MoMA does not show digital scans of paintings, works on paper, or analog photographs. So why can’t it avail itself of the very film prints it has the rights to reproduce?

Sadly, these Warhol films are digitized, and while the translations from the 16-mm originals are not as crude as the horrendous digital copies of Drunk aka Drink (1965) and The Chelsea Girls (1966) that the museum has in recent years screened in its theaters as part of its collaboration with Pittsburgh’s Andy Warhol Museum—and while they are certainly an improvement on the digitized Screen Tests in the museum’s 2011 show “Andy Warhol: Motion Pictures”—they are no longer films. They are digital scans of films. MoMA does not show digital scans of paintings, works on paper, or analog photographs. And given that, during its 2018 Warhol retrospective, the Whitney Museum of American Art, New York, showed Warhol’s films daily on film in a viewing room built for that purpose—using 16-mm prints from MoMA's circulating library—why can’t MoMA avail itself of the very prints it has the rights to reproduce and distribute?

Film strip from Ernie Gehr’s Serene Velocity, 1970, 16 mm, color, silent, 23 minutes.

When I spoke to the museum’s chief curator of film, Rajendra Roy, he said he was pleased that the curators of every other department had asked to have moving-image work in their rooms. But for this to happen, the works (all of which exist in 16 mm or 35 mm in MoMA's holdings) had to be transferred to video; excerpts abound. The video projections look so wan that they are next to invisible as one walks through the galleries, especially when they are projected so high on the walls—as Duchamp’s 1926 Anemic Cinema is—that even persons a foot taller than me would need to crane their necks to watch. One notable exception: Helen Levitt, Janice Loeb, and James Agee’s In the Street (1952) is screened in 16 mm, with the projector itself in the middle of the room, which is devoted to art made in midcentury Harlem. When asked about the placement of the moving images in the galleries, Roy told me that it was not up to him, and emphasized that the best environment to see moving images at MoMA is still in the two Titus Theaters downstairs.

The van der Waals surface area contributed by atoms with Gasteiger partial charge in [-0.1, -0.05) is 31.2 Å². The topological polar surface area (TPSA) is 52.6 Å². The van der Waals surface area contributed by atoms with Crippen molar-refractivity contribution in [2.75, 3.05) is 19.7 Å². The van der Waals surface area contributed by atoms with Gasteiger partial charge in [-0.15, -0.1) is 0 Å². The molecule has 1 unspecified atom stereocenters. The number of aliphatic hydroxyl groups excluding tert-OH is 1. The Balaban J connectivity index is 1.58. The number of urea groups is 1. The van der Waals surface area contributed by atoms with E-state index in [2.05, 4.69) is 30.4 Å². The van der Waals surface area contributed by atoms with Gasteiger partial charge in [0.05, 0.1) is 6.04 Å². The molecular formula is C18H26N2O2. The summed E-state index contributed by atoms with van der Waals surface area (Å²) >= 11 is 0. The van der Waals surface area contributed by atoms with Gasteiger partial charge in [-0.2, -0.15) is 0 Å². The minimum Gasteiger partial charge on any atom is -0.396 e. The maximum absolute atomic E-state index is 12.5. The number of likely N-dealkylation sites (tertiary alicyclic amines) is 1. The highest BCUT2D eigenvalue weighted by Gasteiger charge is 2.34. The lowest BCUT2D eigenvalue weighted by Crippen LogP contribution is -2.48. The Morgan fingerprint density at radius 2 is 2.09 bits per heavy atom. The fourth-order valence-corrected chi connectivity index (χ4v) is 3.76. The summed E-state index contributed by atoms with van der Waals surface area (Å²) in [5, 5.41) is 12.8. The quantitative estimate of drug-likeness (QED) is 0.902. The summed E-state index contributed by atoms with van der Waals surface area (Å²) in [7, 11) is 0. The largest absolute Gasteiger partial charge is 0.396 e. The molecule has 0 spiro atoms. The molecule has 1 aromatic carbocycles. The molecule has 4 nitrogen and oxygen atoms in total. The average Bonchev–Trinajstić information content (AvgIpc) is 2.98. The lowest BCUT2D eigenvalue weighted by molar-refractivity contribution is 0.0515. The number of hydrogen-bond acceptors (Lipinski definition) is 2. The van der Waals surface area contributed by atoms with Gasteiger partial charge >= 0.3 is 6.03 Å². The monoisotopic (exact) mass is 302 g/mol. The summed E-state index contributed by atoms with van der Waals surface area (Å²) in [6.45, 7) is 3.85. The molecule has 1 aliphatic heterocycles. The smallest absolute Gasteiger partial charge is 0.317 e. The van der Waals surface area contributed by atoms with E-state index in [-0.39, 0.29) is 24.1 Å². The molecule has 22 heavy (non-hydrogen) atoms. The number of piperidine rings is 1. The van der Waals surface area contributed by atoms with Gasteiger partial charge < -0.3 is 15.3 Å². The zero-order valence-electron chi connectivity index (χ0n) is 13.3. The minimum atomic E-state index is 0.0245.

View of “Private Lives Public Spaces,” 2019–20, Museum of Modern Art, New York. Photo: Martin Seck.